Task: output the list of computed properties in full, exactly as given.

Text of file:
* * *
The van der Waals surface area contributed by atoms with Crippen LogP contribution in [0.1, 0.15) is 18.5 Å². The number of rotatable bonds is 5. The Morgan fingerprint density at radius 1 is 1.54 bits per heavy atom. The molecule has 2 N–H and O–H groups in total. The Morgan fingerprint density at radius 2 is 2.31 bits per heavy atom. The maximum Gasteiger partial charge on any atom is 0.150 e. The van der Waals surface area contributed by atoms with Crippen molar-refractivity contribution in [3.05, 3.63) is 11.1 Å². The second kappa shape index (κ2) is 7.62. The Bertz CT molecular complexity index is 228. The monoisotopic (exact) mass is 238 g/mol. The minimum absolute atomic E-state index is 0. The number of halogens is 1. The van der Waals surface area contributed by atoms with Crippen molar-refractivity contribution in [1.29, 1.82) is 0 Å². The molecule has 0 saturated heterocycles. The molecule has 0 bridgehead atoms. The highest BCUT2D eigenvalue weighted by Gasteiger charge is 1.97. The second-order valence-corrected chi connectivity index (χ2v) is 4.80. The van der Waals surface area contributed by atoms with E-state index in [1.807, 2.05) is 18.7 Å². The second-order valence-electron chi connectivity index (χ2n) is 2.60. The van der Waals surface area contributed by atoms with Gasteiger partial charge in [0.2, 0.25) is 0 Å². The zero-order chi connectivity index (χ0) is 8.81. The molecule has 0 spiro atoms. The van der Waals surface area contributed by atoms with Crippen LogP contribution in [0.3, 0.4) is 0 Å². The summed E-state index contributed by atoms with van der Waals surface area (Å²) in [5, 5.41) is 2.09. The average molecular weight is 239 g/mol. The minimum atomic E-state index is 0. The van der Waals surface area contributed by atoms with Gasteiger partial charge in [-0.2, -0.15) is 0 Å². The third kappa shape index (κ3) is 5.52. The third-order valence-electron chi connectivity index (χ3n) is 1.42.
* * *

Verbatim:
The van der Waals surface area contributed by atoms with Crippen LogP contribution in [0.1, 0.15) is 18.5 Å². The number of rotatable bonds is 5. The Morgan fingerprint density at radius 1 is 1.54 bits per heavy atom. The molecule has 2 N–H and O–H groups in total. The Morgan fingerprint density at radius 2 is 2.31 bits per heavy atom. The maximum Gasteiger partial charge on any atom is 0.150 e. The van der Waals surface area contributed by atoms with Crippen molar-refractivity contribution in [3.05, 3.63) is 11.1 Å². The second kappa shape index (κ2) is 7.62. The Bertz CT molecular complexity index is 228. The monoisotopic (exact) mass is 238 g/mol. The minimum absolute atomic E-state index is 0. The number of halogens is 1. The van der Waals surface area contributed by atoms with Crippen molar-refractivity contribution in [1.29, 1.82) is 0 Å². The molecule has 0 saturated heterocycles. The molecule has 0 bridgehead atoms. The highest BCUT2D eigenvalue weighted by Gasteiger charge is 1.97. The second-order valence-corrected chi connectivity index (χ2v) is 4.80. The van der Waals surface area contributed by atoms with E-state index in [1.807, 2.05) is 18.7 Å². The second-order valence-electron chi connectivity index (χ2n) is 2.60. The van der Waals surface area contributed by atoms with Gasteiger partial charge in [0.2, 0.25) is 0 Å². The zero-order chi connectivity index (χ0) is 8.81. The molecule has 0 spiro atoms. The van der Waals surface area contributed by atoms with Crippen LogP contribution in [0.3, 0.4) is 0 Å². The summed E-state index contributed by atoms with van der Waals surface area (Å²) in [5, 5.41) is 2.09. The average molecular weight is 239 g/mol. The minimum atomic E-state index is 0. The van der Waals surface area contributed by atoms with Gasteiger partial charge in [-0.2, -0.15) is 0 Å². The third kappa shape index (κ3) is 5.52. The third-order valence-electron chi connectivity index (χ3n) is 1.42.